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His smile deserted him when he described how he had been tricked into leaving Sita unguarded in their forest hut. Ravana had organized his treachery so well that he simply had to come to Sita disguised as a hermit to grab her and lift her up with his powerful left hand and make off at lightning speed. Ravana had first sent his magician-uncle Mareecha to lure Rama away. Mareecha created the illusion of a strange and beautiful deer by hallucination. Sita, fascinated by the deer, pleaded with Rama to fetch it for her. Rama then asked Lakshmana to not leave her alone till he came back. After some time, worried that Rama was taking too long a time and disturbed by strange sounds, Sita asked Lakshmana to go in search of Rama. When he was reluctant to leave his position as her protector, she became so annoyed she suggested he had amorous designs on her. Stung by her insinuation he had to leave her unguarded for some time. Ravana, who must have been hiding nearby, made full use of this lapse. Lakshmana could not help his sobs when he described his agitation on not finding her in the hut when they came back after slaying the sly Mareecha. The entire chain of events leading finally to the rescue of Sita seemed to be flashing in his mind when Lakshmana narrated the incidents of those fateful days. Peace, happiness and prosperity returned to our lives. The people of Ayodhya had not seen better times. All four of us experienced uninterrupted domestic bliss for the first time. It was too good to last. One day Rama summoned me in a state of distress. I rushed to his chambers in the palace. Lakshmana and Shatrugna were also there. Rama’s face had turned pale. His voice lacked the usual firmness. He said in a diffident tone, “People have been uttering slander against Sita. She had the test of fire in Lanka. Yet, they have been suspecting her character. They do not want their king to live in marriage with a queen who had stayed with Ravana for some time.” Before any of us could counter his line of thinking, he ordered Lakshmana to take Sita away the very next morning and abandon her in the forest near the ashram of the great sage Valmiki across the river Tamasa. The next day Lakshmana was heart-broken when he narrated his ride with Sita to the woods. She had thought he was taking her for a visit to the sages. After crossing the river in a boat he fell at her feet and started sobbing. She was taken aback by this unexpected gesture. With his head down with shame he told her the fact. She accepted her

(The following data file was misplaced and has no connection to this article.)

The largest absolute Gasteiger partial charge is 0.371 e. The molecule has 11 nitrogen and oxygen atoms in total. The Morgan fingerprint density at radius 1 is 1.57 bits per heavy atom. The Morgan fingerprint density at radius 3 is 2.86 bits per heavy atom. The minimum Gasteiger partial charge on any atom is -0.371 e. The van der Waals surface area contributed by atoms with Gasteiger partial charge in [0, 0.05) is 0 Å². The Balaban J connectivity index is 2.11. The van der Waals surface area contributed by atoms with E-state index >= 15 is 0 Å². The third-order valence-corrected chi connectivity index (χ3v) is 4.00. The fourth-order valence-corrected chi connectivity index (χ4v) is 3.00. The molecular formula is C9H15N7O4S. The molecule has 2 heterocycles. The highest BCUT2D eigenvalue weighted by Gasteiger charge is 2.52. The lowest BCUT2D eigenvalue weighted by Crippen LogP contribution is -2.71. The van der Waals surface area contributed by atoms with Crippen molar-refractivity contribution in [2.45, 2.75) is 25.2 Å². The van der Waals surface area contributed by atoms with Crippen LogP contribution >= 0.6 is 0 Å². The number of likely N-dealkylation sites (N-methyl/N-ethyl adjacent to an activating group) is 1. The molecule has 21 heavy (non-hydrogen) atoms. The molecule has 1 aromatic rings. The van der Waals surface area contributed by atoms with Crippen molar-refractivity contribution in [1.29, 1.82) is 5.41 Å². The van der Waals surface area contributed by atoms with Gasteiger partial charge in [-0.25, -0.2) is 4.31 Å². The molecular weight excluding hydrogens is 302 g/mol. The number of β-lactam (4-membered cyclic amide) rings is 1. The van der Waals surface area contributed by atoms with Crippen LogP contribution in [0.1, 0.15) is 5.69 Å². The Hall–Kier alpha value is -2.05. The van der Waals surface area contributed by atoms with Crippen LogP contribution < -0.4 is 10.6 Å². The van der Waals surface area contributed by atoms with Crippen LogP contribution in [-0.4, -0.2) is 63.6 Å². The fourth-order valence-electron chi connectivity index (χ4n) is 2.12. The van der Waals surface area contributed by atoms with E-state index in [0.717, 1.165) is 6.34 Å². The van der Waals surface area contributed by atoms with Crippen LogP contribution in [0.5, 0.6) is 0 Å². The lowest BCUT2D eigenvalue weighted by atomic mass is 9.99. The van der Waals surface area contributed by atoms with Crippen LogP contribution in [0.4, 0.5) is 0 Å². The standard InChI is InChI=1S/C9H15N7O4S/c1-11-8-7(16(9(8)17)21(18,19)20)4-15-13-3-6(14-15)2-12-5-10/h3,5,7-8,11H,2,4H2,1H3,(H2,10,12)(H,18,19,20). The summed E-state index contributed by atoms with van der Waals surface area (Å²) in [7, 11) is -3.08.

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fate with composure and characteristic resignation, “Please go back with peace, don’t have any remorse. I was born to grieve. The abiding emotion of my life is sorrow.” He left her wandering in the wilderness. He seemed lost in a wilderness of puzzle and confusion. He remembered an incident that had happened when Rama and he had gone with Sage Viswamitra to rid his hermitage of marauding bands of demons. They saw an ancient grove near the city of Mithila. The sage told them that the grove used to be the abode of a great sage called Gautama. His fair and beautiful wife Ahalya had been disloyal to him. She, smitten by the fire of desire, had yielded to the lust of Indra. Gautama found this out and condemned her to a long period of solitary and invisible stillness in the grove. The young Rama purified her of sin and shame. He freed her from her invisible state of stillness. He brought her back to normal life and reunion with her husband. Now Lakshmana was at a loss to reconcile the generosity and large heartedness that Rama had shown to a sinner with what he did to his innocent wife. He had forgiven and blessed a sinner to unite her with her husband. But he would separate his unblemished wife from himself, sending her to an uncertain life of rigour and solitude in the deep forest. Rama continued to reign over Ayodhya as a model ruler. He hardly ever showed any external signs of his inner conflicts or pangs of sorrow tinged with guilt. His brothers were more fortunate. Our wives gifted us with two sons each. Mandvi gave me Taksha and Pushkala. Urmila gave Chandraketu and Angada to Lakshmana. Srutikirti bore Shatrugna two fine sons in Subahu and Shatrukhadi.